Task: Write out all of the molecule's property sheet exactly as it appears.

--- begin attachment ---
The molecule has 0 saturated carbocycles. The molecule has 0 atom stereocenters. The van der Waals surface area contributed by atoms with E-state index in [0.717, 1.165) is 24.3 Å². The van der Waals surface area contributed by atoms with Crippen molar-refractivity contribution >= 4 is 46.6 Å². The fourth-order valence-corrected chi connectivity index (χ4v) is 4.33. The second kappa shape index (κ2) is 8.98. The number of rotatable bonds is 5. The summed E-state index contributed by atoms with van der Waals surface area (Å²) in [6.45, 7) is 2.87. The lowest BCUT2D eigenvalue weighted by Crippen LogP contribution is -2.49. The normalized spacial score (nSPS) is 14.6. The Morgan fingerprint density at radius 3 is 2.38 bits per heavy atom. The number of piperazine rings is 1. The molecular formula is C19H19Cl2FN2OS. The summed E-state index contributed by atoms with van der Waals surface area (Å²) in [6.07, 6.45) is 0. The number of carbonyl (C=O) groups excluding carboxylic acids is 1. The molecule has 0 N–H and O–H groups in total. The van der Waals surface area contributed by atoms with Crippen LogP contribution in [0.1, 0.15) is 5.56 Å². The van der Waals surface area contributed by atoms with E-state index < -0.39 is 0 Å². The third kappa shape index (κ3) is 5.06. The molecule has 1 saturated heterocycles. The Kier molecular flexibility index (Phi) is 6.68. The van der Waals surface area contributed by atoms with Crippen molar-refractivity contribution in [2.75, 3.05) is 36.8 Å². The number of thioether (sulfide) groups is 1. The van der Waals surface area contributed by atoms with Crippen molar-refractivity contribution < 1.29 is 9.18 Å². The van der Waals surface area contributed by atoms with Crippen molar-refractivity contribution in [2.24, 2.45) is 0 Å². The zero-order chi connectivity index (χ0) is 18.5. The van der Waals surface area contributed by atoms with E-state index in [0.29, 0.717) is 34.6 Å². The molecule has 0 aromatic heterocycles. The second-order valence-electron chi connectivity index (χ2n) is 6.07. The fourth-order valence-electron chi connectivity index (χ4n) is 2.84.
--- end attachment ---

The molecule has 0 saturated carbocycles. The molecule has 0 atom stereocenters. The van der Waals surface area contributed by atoms with E-state index in [0.717, 1.165) is 24.3 Å². The van der Waals surface area contributed by atoms with Crippen molar-refractivity contribution >= 4 is 46.6 Å². The fourth-order valence-corrected chi connectivity index (χ4v) is 4.33. The second kappa shape index (κ2) is 8.98. The number of rotatable bonds is 5. The summed E-state index contributed by atoms with van der Waals surface area (Å²) in [6.45, 7) is 2.87. The lowest BCUT2D eigenvalue weighted by Crippen LogP contribution is -2.49. The normalized spacial score (nSPS) is 14.6. The Morgan fingerprint density at radius 3 is 2.38 bits per heavy atom. The number of piperazine rings is 1. The molecular formula is C19H19Cl2FN2OS. The summed E-state index contributed by atoms with van der Waals surface area (Å²) in [6.07, 6.45) is 0. The number of carbonyl (C=O) groups excluding carboxylic acids is 1. The molecule has 0 N–H and O–H groups in total. The van der Waals surface area contributed by atoms with Crippen LogP contribution in [0.1, 0.15) is 5.56 Å². The van der Waals surface area contributed by atoms with E-state index < -0.39 is 0 Å². The third kappa shape index (κ3) is 5.06. The molecule has 1 saturated heterocycles. The Kier molecular flexibility index (Phi) is 6.68. The van der Waals surface area contributed by atoms with Crippen molar-refractivity contribution in [2.75, 3.05) is 36.8 Å². The number of thioether (sulfide) groups is 1. The van der Waals surface area contributed by atoms with Crippen molar-refractivity contribution < 1.29 is 9.18 Å². The van der Waals surface area contributed by atoms with Crippen molar-refractivity contribution in [2.24, 2.45) is 0 Å². The zero-order chi connectivity index (χ0) is 18.5. The van der Waals surface area contributed by atoms with E-state index in [0.29, 0.717) is 34.6 Å². The molecule has 0 aromatic heterocycles. The second-order valence-electron chi connectivity index (χ2n) is 6.07. The fourth-order valence-electron chi connectivity index (χ4n) is 2.84.